Note: Protocols can be time-consuming to complete and may take weeks to a month before you hear back. Your protocol may also require revisions to be approved. Start this process as soon as possible!
1. Work involving living human subjects (including talking to people, surveys, interviews, focus groups, or questionnaires)
You and your faculty mentor/PI must complete the CITI training modules for: AREA specific human subject modules, Conflict of Interest, and Responsible Conduct of Research.
Students requesting approval for their own projects that meet exempt Institutional Review Board (IRB) requirements: Submit a proposal to the Student IRB.
Students working on a faculty mentor's project: list your faculty mentor's Protection of Human Subjects Committee (PHSC) approval information on the research grant application form if you are working on their research project.
2. Work that uses or produces radioactive materials
First, communicate with your faculty mentor to see if they have already obtained the relevant approval.
If your country is listed as a Restricted Destination, travel is prohibited and you must adjust your plans to do research in another destination.
If there is a W&M Travel Risk Warning, you must submit an application for approval to the Travel Warning Review Committee through the Reves Center in order for your proposal to be considered for funding.
Upload an unofficial (from Banner self-service), William & Mary transcript, including your spring registration.
The William & Mary faculty member who has agreed to be your project mentor must complete a recommendation form on your behalf through the online portal. You must meet to discuss your proposal with the project mentor before registering them in the system. When you enter the faculty member's name and email into the application system, they will be sent a link to complete the form. Please do this before the application deadline, so they have enough time to complete the form. You may submit your application before your faculty mentor completes the form.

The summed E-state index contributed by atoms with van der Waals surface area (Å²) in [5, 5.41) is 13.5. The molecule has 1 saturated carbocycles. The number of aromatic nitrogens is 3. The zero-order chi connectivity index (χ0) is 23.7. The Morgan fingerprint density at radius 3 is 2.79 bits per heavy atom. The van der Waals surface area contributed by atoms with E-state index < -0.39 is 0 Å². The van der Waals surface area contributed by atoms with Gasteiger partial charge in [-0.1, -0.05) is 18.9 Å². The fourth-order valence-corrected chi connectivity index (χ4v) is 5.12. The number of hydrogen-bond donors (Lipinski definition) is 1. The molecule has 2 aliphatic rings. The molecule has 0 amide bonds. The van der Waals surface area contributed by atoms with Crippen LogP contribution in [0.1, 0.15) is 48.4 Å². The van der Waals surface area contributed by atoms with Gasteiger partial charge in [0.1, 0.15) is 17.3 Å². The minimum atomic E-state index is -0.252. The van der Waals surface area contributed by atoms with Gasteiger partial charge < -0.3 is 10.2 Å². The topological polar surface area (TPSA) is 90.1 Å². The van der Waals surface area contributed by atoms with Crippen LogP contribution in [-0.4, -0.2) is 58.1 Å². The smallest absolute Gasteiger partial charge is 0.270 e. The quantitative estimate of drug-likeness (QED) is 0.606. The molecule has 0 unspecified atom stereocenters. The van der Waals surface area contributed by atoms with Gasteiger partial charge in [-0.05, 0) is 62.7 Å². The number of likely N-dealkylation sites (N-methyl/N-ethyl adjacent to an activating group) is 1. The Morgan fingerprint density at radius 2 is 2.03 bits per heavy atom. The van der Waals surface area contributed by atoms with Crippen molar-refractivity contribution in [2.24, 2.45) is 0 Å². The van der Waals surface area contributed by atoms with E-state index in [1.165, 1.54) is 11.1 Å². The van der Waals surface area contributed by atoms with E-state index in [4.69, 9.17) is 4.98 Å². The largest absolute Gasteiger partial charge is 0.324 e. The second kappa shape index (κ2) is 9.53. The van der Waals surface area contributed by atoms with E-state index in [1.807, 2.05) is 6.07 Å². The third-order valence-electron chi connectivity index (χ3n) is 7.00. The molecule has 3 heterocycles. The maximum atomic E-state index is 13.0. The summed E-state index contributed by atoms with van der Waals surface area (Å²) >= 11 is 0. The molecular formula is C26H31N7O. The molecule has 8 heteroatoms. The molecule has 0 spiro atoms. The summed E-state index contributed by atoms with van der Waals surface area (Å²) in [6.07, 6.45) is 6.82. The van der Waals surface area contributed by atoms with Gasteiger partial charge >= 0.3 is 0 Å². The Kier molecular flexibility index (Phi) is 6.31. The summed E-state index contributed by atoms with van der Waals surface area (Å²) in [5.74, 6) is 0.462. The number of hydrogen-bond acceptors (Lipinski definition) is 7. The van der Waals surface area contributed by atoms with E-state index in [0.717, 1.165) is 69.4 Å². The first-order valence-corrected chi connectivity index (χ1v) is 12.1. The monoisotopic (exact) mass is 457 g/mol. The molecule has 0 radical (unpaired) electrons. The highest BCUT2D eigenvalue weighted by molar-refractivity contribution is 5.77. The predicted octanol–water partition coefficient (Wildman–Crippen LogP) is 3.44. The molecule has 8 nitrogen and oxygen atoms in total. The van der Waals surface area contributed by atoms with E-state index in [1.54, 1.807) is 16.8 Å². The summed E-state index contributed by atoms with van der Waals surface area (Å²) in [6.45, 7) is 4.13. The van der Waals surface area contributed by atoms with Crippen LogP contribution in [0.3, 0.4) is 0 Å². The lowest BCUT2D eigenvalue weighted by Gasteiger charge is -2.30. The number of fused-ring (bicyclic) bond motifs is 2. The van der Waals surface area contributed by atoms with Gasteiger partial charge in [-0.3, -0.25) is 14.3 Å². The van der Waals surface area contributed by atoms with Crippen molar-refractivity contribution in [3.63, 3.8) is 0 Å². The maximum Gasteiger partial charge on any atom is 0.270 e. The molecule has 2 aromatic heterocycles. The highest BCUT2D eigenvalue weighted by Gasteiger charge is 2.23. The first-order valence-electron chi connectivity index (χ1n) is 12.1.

The recommendation form is due three days after the application deadline and must be received in order for your proposal to be considered for funding. You are responsible for checking online whether the form has been submitted by the recommendation deadline.
What Happens Next?
Applications will be reviewed by the Undergraduate Research Committee. Your proposal will be read by faculty both inside and outside of your research topic area, so make sure that it does not contain jargon and is understandable to an educated person outside of your field.
Based on the Undergraduate Research Committee's review, you may be asked to revise your proposal before it can be funded.
All general Charles Center Summer Grant and Monroe Grant applicants will receive an email about award decisions by mid-April. Notifications will go out in batches, starting in mid-March, so do not panic if someone else hears their outcome before you do. Honors Fellowship results will go out last.
Students receiving a research grant will receive an award letter they must sign and return before their research grant is issued. Components of the award letter include:
Providing your StudentIRB or faculty mentor's PHSC protocol number (only if working with human subjects)
An expectations agreement you will complete with your faculty mentor articulating how often you will meet/communicate, the final product of your project and when it is due to your mentor, when they will review your presentation for the Fall Undergraduate Research Symposium, and other parameters
Students who receive funding from the Charles Center: